Tuesday, 10 January 2017

How to be joyful in 2017

I wonder how many people still write Christmas thank you letters. I try, but confess that some of mine have been written closer to Easter! Perhaps for some, snail mail has been replaced by a thanx txt, which is not quite the same. Whatever our media of choice thankfulness is an important, and I suggest, a neglected virtue. Not only is gratitude right, it also does good to our souls.

Image result for keep calm and count your blessingsOf course, life normally has its fair share of frustrations and some may have faced dreadful griefs in recent months. I, for example, know of one family in our benefice that had a difficult and sad Christmas. But even then, I’m sure we can find reasons for thankfulness amidst our tears. Sometimes people think that a good moan might be therapeutic. And maybe there’s something to be said for getting things off our chests. But I reckon a habit of thankfulness is a much more effective way of increasing our joy.

Though it might be trite, the old advice is true: “Count your blessings, name them one by one, and it will surprise you what the Lord hath done.” Expressing our appreciation (for a lovely sunset, an enjoyable meal, a beautiful garden) actually increases our enjoyment of it. Praise and thanksgiving fosters joy.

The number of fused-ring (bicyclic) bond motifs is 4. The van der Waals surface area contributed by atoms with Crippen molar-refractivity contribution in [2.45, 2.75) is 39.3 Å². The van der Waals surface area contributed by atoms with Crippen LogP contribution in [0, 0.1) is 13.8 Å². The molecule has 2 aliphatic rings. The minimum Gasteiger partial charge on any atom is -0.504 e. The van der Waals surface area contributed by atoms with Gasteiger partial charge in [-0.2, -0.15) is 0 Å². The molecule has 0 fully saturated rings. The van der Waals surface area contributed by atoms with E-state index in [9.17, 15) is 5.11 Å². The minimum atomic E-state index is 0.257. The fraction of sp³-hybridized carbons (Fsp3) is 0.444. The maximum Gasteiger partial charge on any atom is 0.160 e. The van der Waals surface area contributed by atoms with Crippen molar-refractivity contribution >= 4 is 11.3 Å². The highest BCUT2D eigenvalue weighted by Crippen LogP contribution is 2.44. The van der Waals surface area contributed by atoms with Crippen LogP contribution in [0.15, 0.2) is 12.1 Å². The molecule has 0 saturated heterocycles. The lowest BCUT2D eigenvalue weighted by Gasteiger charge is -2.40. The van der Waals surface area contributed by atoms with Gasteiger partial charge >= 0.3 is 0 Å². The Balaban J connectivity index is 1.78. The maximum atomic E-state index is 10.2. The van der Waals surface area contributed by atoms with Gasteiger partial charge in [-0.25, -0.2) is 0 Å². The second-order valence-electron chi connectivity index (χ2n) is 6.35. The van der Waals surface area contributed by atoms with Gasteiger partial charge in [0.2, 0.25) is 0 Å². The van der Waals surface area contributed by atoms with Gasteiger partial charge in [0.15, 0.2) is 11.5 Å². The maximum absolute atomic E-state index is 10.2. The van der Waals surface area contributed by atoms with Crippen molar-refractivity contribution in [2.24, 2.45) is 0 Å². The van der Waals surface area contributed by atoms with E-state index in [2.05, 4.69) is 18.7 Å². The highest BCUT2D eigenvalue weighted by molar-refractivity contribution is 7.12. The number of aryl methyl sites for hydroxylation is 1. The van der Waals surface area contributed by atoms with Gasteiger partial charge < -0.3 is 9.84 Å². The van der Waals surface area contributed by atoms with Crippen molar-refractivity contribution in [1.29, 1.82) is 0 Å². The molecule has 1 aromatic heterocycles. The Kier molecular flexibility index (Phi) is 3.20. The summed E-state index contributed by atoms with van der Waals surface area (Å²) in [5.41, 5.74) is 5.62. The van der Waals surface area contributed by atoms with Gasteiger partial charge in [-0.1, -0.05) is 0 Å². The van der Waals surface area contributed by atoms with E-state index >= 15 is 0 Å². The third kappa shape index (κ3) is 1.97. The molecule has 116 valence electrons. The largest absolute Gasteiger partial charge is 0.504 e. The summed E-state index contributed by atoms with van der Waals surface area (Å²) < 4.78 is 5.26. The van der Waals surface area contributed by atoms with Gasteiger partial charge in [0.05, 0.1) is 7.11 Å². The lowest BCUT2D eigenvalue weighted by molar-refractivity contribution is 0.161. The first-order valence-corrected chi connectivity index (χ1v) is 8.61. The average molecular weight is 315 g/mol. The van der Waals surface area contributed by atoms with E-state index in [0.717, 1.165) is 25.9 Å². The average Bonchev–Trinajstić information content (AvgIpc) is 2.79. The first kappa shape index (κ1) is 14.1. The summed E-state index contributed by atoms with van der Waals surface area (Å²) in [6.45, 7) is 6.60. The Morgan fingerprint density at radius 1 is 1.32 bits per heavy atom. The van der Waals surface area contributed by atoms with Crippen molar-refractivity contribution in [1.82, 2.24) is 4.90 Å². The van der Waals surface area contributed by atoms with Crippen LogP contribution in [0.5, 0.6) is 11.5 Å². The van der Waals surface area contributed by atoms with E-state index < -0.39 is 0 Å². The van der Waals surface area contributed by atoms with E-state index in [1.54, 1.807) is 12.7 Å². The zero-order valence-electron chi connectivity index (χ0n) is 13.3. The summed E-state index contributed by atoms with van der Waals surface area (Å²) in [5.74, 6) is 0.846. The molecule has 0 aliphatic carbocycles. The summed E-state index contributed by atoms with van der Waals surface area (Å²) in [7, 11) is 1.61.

From a Biblical standpoint, everything we have is a gift from God - the food on the table, the roof above our heads, the life we have are all tokens of His kindness and care. In other words, there are no self-made people. We owe our very lives to God. This perspective ought to intensify our joy because, as the harvest hymn puts it: “All good gifts around us are sent from heaven above, so thank the Lord for all his love”. Every blessing you enjoy is not a matter of your good luck or the product of your unaided hard work. All we have comes from God.

For the Christian, thankfulness goes even deeper and is more than trying to keep positive and looking on the bright side. The believer enjoys the great privilege of knowing and being known by our Maker and Saviour – Jesus Christ. In dying for us, Christ dealt with our sin, which is the chief source of unhappiness in life. As we turn to Him, we are assured of sins forgiven and promised the great gift of eternal life. May we abound in thankfulness and joy in 2017 as we reflect on and remember this good news. If, however, you do not believe in the Lord Jesus Christ and would like to, please come along to church or speak to David or myself.

May you have a joyous 2017!

Parish article for the first Sunday of Epiphany

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